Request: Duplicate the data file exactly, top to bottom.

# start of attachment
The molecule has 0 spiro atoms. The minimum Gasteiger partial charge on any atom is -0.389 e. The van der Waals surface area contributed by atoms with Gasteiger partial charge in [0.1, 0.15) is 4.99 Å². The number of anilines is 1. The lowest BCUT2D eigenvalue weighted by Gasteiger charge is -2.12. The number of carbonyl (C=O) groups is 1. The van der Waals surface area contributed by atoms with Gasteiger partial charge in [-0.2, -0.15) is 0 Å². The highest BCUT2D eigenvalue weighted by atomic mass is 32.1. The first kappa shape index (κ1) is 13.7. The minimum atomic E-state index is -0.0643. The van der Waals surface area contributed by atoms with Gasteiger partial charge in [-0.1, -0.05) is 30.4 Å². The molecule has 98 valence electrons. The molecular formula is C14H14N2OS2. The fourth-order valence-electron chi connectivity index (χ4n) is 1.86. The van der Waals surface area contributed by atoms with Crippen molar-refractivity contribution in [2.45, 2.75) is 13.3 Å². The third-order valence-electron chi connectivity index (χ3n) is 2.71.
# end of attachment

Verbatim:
The molecule has 0 spiro atoms. The minimum Gasteiger partial charge on any atom is -0.389 e. The van der Waals surface area contributed by atoms with Gasteiger partial charge in [0.1, 0.15) is 4.99 Å². The number of anilines is 1. The lowest BCUT2D eigenvalue weighted by Gasteiger charge is -2.12. The number of carbonyl (C=O) groups is 1. The van der Waals surface area contributed by atoms with Gasteiger partial charge in [-0.2, -0.15) is 0 Å². The highest BCUT2D eigenvalue weighted by atomic mass is 32.1. The first kappa shape index (κ1) is 13.7. The minimum atomic E-state index is -0.0643. The van der Waals surface area contributed by atoms with Gasteiger partial charge in [-0.1, -0.05) is 30.4 Å². The molecule has 98 valence electrons. The molecular formula is C14H14N2OS2. The fourth-order valence-electron chi connectivity index (χ4n) is 1.86. The van der Waals surface area contributed by atoms with Crippen molar-refractivity contribution in [2.45, 2.75) is 13.3 Å². The third-order valence-electron chi connectivity index (χ3n) is 2.71.